Plus Feature: Lyft Obtains Dismissal Of FCRA Class Action

Lyft, the ride-sharing service, recently obtained dismissal of a putative class alleging that it violated the Fair Credit Reporting Act (“FCRA”) when obtaining background checks on its drivers. See Nokchan v. Lyft, Inc., No. 15-cv-03008 (N.D. Cal. Oct. 5, 2016). The plaintiff, Michael Nokchan, was a driver for Lyft. Nokchan alleged that Lyft violated the FCRA by failing to provide him a disclosure of his rights to request his credit and background report when he applied to become a driver. Continue reading “Plus Feature: Lyft Obtains Dismissal Of FCRA Class Action”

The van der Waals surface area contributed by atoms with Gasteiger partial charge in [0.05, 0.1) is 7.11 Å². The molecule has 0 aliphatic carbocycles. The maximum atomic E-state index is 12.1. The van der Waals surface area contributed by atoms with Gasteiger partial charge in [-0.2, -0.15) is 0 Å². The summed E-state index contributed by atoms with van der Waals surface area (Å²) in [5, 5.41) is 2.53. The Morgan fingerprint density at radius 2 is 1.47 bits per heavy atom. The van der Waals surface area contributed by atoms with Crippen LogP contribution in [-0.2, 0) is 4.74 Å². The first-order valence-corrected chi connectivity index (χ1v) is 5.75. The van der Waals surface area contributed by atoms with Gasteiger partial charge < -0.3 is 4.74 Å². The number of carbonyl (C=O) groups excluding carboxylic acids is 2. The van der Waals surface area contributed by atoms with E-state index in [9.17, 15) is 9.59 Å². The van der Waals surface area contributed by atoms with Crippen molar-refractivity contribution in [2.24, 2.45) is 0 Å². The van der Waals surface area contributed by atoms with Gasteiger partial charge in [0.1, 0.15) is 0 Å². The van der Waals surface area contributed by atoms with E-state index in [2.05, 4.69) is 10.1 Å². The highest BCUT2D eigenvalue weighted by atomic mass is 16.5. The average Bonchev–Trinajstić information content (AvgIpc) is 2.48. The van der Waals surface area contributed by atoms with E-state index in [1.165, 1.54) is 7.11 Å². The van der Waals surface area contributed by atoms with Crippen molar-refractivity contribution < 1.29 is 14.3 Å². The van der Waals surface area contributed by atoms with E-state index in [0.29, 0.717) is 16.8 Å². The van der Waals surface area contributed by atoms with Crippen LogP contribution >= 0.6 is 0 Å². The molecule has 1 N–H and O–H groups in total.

Plus Feature: Third Circuit Establishes Test For Numerosity Under Rule 23(a)(1)

While Fed. R. Civ. P. 23(a)(1), the “numerosity” requirement, is not a frequently challenged issue in many class actions, its importance cannot be ignored. Rule 23(a)(1) mandates that in order to certify a class action, the plaintiff must prove that the “class is so numerous that joinder of all members is impracticable.” While cases involving more than 40 potential class members are typically considered to satisfy this requirement, case law provides little guidance for determining whether joinder is “impracticable” in smaller potential classes. Continue reading “Plus Feature: Third Circuit Establishes Test For Numerosity Under Rule 23(a)(1)”